Hemmings Way: World Club Challenge
Thanks to everyone who read the piece last week where I named my Ultimate Dream Team – and for all the reaction! As I said Dream Teams are always the subject of debate and in these difficult times, I’m glad to have stirred your thoughts and got your juices flowing.
I am sure all the suggestions and comments provided great interest and controversy in equal measure. So long as we are still passionate and still thinking about the game – that’s all that matters!
This week let’s turn our attention to the World Club Challenge and some of the great games we have seen over the years and reflect on some memorable matches against our ‘friends’ Down Under.
I’ll never forget the first World Club Challenge, I witnessed, at Wigan in 1987. I was with BBC Radio at the time and watched in awe along with 37,000 others packed in to Central Park to see Wigan beat Manly by 8 points to 2.
A truly memorable night – no tries were scored but David Stephenson’s four penalty goals to just the one from Michael O’Connor won the £20,000 prize pot for Wigan - and Ron Gibbs was famously sent off by referee John Holdsworth. It was a fantastic occasion and was a pleasure to be there.
Two years later came another vivid memory as Widnes turned over Canberra at Old Trafford by a margin of six tries to three to retain the pride of Britain in another epic encounter, and the following year Wigan maintained Britain’s world club superiority as they again turned over Australian opposition – this time it was Penrith Panthers at Anfield.
⏪ SL Rewind ⏪— Betfred Super League (@SuperLeague) April 21, 2020
It's a World Club Challenge double this week 🌏 @warringtonrlfc 🆚 @brisbanebroncos (Thurs 8:05pm)@wiganwarriorsrl 🆚 @Cronulla_sharks (Fri 7:45pm)
Who you backing? 🤔 #SLRewind pic.twitter.com/wIEkXrSoov
Something special appeared to be brewing. But then the Brisbane Broncos came across to Wigan the following year and burst our bubble winning at Central Park.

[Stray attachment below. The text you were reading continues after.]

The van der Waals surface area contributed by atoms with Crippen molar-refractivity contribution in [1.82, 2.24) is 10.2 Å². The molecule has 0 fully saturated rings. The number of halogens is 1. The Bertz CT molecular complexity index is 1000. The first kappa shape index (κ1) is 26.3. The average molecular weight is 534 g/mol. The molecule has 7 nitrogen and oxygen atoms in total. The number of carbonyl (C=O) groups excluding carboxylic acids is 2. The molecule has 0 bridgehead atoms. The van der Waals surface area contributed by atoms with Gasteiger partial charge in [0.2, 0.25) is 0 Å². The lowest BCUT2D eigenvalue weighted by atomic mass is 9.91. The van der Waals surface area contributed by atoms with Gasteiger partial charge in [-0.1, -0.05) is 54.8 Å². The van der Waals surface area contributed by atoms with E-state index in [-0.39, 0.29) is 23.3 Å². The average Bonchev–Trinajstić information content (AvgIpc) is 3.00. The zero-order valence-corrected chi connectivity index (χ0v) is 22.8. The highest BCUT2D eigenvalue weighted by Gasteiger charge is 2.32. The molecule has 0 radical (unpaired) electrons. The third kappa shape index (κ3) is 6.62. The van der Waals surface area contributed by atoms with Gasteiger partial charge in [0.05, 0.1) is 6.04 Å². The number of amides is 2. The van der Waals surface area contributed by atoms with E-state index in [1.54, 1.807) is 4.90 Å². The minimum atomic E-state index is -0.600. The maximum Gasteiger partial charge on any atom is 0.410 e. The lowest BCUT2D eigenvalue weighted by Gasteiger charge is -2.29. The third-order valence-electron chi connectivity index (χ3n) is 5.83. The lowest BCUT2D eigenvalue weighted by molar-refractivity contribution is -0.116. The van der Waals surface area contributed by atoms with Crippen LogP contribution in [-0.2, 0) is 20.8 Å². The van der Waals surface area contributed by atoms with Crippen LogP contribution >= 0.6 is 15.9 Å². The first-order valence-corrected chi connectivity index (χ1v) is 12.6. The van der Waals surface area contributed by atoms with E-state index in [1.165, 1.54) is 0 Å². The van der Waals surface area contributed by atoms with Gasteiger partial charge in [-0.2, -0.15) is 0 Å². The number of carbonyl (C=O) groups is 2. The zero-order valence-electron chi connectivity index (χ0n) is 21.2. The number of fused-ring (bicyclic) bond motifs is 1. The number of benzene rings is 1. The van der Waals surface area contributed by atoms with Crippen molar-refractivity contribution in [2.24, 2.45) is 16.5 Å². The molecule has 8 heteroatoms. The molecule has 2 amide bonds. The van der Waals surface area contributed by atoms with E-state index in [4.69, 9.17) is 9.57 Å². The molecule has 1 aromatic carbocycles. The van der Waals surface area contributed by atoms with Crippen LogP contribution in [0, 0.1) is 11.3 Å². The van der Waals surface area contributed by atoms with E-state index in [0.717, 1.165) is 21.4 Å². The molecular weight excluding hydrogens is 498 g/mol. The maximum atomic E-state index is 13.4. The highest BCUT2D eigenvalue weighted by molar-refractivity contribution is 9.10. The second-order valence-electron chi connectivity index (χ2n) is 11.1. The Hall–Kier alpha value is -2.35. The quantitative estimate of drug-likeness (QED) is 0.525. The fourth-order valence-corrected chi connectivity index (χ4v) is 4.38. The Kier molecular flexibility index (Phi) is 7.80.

When the two sides met the following year – for the first time in Australia – and Wigan won in front of over 54,000 at the ANZ Stadium I firmly believe that was the birth of the Super League Dream. Officials from News Corporation were there and got excited about a World Vision for the game.
Soon after that Super League was born and in 1997 as part of the global vision a true World Club Championship took place with every Super League team in Australia and Europe competing against each other. It was a bold move but one, to be honest, that set the game here back in its bid to grab the sporting headlines, despite the fact that a million Aussie dollars were up for grabs for the winners.
It was a convoluted format to be frank and the European Super League clubs, generally, were outclassed by their opposition. The semi finals were contested by four Australian clubs – with Brisbane beating Hunter Mariners in a one-sided final in Auckland. It was a disappointing tournament.
Needless to say after the World Club concept took a break after that, returning in 2000 when Melbourne Storm put the cleaners through St Helens winning 44-6. That was a shocker… but I think’s safe to say that in the 20 years since, the British clubs – Saints, Wigan, Bradford and Leeds – have more than held their own.
Finally what about some reflections from the World Challenge?
Well many an Australian coach and player has earned good money out of Super League. Defence has more and more become the by-word: remember the phrase “defence wins games”? and we’ve seen more and more wrestling on the ground creeping into our sport, slowing down the play the ball and negating what I love to see… good old-fashioned attractive rugby league. I think we can thank one or two Australian coaches for that!
If I’m, honest a lot of the flair seems to have been coached out of our players as possession and defence have become the all-important keywords. There have been the exceptions that prove the rule of course – St Helens in 2006 – under Aussie Daniel Anderson were magnificent, Leeds and Castleford under Britons Brian McDermott and Daryl Powell have been outstanding.
Let’s be honest we love nothing better than seeing the Aussies getting sent home with tails well and truly between their legs – it’s not happened for the last three years of course. But in 2021… or whenever teams can fly around the world again to take part… let’s all keep our fingers crossed that its our champions that will prevail.
Keep well and safe everyone and take care.